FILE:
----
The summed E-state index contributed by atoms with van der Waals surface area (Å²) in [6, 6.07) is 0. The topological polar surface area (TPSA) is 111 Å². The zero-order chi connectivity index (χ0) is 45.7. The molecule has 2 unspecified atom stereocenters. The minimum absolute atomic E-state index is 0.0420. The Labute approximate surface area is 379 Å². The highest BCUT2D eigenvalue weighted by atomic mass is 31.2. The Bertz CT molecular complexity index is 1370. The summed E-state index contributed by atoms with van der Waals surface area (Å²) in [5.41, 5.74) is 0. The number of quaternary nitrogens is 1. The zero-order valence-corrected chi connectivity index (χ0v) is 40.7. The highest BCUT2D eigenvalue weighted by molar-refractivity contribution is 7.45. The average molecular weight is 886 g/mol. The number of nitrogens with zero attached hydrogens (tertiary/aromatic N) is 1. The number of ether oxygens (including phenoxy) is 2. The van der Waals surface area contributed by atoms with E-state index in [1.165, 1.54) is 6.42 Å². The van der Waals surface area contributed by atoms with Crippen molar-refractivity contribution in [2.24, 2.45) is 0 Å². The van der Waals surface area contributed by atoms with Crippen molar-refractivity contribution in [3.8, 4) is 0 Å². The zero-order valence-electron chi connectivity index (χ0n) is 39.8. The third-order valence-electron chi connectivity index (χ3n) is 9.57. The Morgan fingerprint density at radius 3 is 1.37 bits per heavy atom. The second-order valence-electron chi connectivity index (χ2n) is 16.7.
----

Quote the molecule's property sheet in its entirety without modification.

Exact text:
The summed E-state index contributed by atoms with van der Waals surface area (Å²) in [6, 6.07) is 0. The topological polar surface area (TPSA) is 111 Å². The zero-order chi connectivity index (χ0) is 45.7. The molecule has 2 unspecified atom stereocenters. The minimum absolute atomic E-state index is 0.0420. The Labute approximate surface area is 379 Å². The highest BCUT2D eigenvalue weighted by atomic mass is 31.2. The Bertz CT molecular complexity index is 1370. The summed E-state index contributed by atoms with van der Waals surface area (Å²) in [5.41, 5.74) is 0. The number of quaternary nitrogens is 1. The zero-order valence-corrected chi connectivity index (χ0v) is 40.7. The highest BCUT2D eigenvalue weighted by molar-refractivity contribution is 7.45. The average molecular weight is 886 g/mol. The number of nitrogens with zero attached hydrogens (tertiary/aromatic N) is 1. The number of ether oxygens (including phenoxy) is 2. The van der Waals surface area contributed by atoms with E-state index in [1.165, 1.54) is 6.42 Å². The van der Waals surface area contributed by atoms with Crippen molar-refractivity contribution in [2.24, 2.45) is 0 Å². The van der Waals surface area contributed by atoms with Crippen molar-refractivity contribution in [3.8, 4) is 0 Å². The zero-order valence-electron chi connectivity index (χ0n) is 39.8. The third-order valence-electron chi connectivity index (χ3n) is 9.57. The Morgan fingerprint density at radius 3 is 1.37 bits per heavy atom. The second-order valence-electron chi connectivity index (χ2n) is 16.7.